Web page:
State’s top schools have work to do to rebuild their reputations

Published 10:02 am Friday, June 3, 2016


It has been a bad few days for two of our state’s major collegiate football programs.

On one hand, Ole Miss is continuing to fill the fall out from a lengthy NCAA investigation and a draft night nightmare involving outstanding Rebel offensive lineman Laremy Tunsil, where pictures of him smoking marijuana and then confessing to receiving potentially illegal benefits from coaches.

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On the other, there is Mississippi State, who Wednesday allowed summer admission and acceptance into the university’s football program a young man — who checks in 6-foot-3 and 270-plus pounds — who is accused of hitting a woman repeatedly in an incident reported in March.

Jeffery Simmons, whose talent obviously is far more valuable to State then its reputation, will join the rest of the Bulldog players in the coming weeks for summer workouts and summer classes.

But, he was penalized for his alleged actions. He will miss the first game of the year; a game against South Alabama.

With no disrespect to Southern Miss and native son and new Eagle head coach Jay Hopson, State and Ole Miss rule the state when it comes to college football. They are the torchbearers when it comes to exposure for the state and — for many residents — the be all end all for daily conversation.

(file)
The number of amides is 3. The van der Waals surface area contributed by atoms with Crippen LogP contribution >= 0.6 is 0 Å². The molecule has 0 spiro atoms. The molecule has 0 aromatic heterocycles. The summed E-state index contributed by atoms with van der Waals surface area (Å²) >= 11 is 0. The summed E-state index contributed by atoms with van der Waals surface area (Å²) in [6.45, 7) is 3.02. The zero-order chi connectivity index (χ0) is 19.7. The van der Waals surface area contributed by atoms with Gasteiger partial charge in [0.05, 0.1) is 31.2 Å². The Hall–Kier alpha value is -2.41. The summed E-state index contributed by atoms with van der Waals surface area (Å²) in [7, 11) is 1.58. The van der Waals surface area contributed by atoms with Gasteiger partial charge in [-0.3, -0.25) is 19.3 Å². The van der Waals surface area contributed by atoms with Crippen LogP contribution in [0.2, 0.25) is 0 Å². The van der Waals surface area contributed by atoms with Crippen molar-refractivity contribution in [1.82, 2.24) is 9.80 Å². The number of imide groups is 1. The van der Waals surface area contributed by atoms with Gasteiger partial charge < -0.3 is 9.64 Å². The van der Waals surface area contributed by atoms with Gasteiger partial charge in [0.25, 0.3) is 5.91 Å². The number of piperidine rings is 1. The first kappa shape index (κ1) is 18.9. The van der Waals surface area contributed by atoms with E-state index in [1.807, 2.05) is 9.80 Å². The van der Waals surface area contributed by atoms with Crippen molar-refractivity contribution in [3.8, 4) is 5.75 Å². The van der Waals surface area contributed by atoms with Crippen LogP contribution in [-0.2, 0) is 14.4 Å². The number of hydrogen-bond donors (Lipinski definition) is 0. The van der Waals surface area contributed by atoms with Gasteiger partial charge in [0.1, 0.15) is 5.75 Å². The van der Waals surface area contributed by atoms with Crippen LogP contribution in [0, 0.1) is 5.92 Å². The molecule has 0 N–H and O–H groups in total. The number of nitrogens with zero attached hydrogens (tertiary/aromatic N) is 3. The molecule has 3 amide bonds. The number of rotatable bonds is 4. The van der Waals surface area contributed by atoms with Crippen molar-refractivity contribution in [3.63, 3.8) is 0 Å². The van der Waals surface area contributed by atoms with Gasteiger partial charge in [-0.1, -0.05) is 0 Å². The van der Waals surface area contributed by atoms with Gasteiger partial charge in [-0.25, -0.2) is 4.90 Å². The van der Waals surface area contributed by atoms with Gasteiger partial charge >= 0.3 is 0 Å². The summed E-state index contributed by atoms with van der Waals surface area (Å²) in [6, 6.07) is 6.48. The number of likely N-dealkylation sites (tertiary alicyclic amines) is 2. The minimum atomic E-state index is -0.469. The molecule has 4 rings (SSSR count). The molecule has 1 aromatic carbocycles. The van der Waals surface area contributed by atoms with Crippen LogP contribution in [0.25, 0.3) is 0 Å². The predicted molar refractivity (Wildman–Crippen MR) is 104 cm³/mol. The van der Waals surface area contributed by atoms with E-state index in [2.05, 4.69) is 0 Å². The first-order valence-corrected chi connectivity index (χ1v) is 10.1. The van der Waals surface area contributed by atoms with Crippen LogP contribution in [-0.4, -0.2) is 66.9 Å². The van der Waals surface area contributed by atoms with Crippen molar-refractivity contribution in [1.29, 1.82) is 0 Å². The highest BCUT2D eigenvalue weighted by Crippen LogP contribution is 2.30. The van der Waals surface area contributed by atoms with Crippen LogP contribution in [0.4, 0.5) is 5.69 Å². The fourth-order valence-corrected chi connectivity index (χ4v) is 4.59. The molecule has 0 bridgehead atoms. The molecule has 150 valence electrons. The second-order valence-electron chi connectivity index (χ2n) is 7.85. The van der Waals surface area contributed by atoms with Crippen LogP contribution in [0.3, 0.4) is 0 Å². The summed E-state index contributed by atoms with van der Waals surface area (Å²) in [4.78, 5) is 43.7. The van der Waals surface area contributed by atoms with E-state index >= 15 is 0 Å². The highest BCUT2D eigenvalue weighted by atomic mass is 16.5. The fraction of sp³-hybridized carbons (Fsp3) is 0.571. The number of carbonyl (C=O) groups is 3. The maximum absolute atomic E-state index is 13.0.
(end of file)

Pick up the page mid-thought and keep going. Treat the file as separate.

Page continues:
It’s just a shame that the conversations lately have been about the moral and ethical shortcomings of these two programs.

In a state that is without a major sports franchise, State and Ole Miss are our professional sports. They are the programs that wage war for our allegiances and their players are the icons and heroes that our children watch, look up to and aspire to be.

To have these two programs with such clouds hanging over them, such as the ongoing investigations, or what appears to be a failure to hold the high ground in allowing Simmons to enroll, is disappointing.

Do we expect Rebel and Bulldog players to be perfect? Absolutely not. They are teenagers and developing adults, many on their own for the very first time.

They will make mistakes and poor decisions.

But, we expect far more from the schools’ administrators, athletic program leaders and coaches. There are examples they must set and standards they must hold their programs, their players and themselves accountable.

It is our hope the investigations end soon with as little a negative impact as possible to Ole Miss and we hope Simmons has learned from his reported mistakes and becomes a gleaming example of redemption.

For many the seasons can’t get here soon enough so we can begin second-guessing decisions made on the field instead of those made off of it.